Sales and Marketing

Sales and Marketing
Improving theconnections between marketing and sales

Linking up . . .

Across a rather broad spectrum of practice, the teams who are exhibiting the most effective practice, and the best results, displayed clear defining elements of “linkage”. Although these

linkages have different “texture” across firms, them they seem to fall into three “clusters”:

1 Linkages in language. Firms with stronger linkage paid

attention to creating a common business language, and

not falling prey to certain “problem words”.

Misunderstandings around certain key words seem to

indicate deeper problems in understanding how marketing

and sales might better work together.

2 Linkages of organization. In firms claiming strong practice,

the marketing and sales functions were carefully knit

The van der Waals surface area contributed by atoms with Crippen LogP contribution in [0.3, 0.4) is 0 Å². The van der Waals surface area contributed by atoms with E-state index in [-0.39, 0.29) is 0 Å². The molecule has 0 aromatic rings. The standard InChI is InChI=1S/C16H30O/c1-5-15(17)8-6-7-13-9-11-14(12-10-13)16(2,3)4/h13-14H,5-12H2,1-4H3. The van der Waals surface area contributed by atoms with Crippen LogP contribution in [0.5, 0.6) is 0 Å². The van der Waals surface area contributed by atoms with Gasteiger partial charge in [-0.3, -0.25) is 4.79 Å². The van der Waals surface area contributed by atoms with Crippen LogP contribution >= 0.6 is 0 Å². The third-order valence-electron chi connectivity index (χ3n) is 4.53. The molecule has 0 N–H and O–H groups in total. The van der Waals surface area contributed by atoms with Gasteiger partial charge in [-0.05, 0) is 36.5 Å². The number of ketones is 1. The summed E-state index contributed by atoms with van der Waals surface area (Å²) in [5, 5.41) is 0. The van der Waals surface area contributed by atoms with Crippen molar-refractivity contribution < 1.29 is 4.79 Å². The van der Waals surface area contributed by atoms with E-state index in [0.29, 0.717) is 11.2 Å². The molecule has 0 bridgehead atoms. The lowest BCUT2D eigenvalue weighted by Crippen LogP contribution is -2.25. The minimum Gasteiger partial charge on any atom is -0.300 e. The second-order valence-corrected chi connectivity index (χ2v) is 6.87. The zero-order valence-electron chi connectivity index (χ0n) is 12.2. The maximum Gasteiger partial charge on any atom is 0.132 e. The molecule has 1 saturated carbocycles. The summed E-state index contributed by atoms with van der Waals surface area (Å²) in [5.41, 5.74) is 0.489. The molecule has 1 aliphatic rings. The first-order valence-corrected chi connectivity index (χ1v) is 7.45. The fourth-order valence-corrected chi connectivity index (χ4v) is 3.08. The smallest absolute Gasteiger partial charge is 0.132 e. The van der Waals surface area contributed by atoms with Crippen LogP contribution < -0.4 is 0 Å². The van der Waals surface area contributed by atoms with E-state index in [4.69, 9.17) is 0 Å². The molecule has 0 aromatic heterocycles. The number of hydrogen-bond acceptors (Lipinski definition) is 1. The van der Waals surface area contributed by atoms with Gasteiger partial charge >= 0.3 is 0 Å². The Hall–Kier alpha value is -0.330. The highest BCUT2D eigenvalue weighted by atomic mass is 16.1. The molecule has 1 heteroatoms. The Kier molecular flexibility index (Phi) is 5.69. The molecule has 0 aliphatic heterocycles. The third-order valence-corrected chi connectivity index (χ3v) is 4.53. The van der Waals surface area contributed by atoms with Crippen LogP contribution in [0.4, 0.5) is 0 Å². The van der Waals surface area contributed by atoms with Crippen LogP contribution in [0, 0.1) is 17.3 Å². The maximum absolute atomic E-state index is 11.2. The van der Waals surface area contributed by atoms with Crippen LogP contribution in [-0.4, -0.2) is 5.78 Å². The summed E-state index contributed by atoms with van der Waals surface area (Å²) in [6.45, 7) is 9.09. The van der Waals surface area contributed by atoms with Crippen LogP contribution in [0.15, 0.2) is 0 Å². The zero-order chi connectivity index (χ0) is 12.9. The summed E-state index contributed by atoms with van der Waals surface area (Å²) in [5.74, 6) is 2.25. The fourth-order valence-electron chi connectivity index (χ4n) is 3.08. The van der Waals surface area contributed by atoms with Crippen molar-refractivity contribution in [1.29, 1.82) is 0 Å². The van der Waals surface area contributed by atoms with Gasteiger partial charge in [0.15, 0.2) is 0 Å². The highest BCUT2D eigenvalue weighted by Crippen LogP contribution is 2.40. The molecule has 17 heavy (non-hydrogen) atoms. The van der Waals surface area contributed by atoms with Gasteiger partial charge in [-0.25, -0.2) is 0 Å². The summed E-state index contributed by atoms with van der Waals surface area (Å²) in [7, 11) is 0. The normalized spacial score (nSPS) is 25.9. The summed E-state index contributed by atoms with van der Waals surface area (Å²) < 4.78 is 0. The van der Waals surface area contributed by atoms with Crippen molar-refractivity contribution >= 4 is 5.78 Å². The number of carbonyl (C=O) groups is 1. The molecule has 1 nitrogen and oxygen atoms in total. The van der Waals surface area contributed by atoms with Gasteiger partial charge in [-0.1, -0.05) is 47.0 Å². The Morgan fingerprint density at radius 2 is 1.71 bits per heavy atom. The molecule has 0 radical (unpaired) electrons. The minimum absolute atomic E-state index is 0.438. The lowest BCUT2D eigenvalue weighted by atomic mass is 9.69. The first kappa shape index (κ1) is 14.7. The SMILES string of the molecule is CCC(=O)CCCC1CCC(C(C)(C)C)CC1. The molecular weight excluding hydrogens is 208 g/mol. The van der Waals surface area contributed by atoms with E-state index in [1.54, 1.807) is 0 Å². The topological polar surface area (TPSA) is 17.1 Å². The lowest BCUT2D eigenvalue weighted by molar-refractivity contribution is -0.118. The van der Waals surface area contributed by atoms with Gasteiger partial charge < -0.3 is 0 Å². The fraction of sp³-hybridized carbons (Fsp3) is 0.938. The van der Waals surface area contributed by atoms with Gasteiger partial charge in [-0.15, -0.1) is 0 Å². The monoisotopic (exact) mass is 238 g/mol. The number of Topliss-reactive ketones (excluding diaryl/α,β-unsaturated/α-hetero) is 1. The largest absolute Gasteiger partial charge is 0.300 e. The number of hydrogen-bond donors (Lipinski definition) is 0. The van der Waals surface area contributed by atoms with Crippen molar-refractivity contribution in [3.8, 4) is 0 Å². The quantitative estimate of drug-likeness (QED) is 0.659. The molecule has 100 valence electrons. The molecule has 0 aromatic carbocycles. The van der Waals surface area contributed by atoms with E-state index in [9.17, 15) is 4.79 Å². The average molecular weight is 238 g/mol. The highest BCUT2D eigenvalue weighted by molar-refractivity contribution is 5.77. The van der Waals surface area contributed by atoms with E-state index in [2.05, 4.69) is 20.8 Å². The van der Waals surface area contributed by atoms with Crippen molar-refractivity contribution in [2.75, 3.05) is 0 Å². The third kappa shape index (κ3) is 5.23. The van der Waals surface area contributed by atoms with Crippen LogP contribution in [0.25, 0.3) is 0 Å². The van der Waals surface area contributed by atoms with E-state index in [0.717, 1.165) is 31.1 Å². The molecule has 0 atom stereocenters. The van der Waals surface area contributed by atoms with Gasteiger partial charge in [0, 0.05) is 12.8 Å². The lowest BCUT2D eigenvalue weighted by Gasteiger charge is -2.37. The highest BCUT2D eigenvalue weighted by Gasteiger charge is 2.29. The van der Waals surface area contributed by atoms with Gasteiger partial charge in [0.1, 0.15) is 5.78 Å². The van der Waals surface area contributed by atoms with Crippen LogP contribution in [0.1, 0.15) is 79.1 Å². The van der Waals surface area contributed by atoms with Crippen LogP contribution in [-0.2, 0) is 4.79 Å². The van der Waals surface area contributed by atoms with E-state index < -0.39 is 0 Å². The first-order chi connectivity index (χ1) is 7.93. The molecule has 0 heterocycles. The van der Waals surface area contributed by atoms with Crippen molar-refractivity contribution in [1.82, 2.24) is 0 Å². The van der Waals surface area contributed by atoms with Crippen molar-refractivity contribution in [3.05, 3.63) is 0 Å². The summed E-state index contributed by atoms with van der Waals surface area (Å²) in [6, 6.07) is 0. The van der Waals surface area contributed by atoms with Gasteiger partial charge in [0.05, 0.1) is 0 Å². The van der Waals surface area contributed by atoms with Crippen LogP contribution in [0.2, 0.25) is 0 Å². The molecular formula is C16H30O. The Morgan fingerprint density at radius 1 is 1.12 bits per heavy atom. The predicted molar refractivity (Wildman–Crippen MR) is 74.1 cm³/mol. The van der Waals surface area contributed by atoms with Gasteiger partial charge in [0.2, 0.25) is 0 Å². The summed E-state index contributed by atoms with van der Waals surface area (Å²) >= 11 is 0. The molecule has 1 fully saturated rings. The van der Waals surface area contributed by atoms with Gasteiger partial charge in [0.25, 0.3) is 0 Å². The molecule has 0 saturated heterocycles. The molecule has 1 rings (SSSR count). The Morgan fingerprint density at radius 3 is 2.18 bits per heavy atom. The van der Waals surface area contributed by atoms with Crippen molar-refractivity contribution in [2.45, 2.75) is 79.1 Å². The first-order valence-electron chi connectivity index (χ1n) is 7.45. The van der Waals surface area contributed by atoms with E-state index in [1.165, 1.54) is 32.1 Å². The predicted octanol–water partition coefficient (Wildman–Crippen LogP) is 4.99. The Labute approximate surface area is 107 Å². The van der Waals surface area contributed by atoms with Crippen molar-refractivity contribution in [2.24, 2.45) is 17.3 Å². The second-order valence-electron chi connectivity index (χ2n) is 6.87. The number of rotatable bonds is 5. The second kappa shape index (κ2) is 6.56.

together organizationally by design. Not siloed in separate

functions, or isolated from one another. The

organizational structure itself created ongoing discussion

between marketing and sales people.

3 Linkages of process. Finally, firms who seem to be on the

“high-end” in terms of their perceived efficacy of their

marketing and sales force, could point to well-defined

processes – and process “artifacts” – that linked

marketing and sales together with appropriate rules,

responsibilities, and a minimum of “hand-offs”.

Taken from the work of Ralph A. Oliva: The Key Three Linkages, The Institute for the Study of Business Markets, Smeal College of Business, Penn State University, University Park, Pennsylvania, USA. Journal of Business & Industrial Marketing

21/6 (2006) 395–398. Emerald Group Publishing Limited

 

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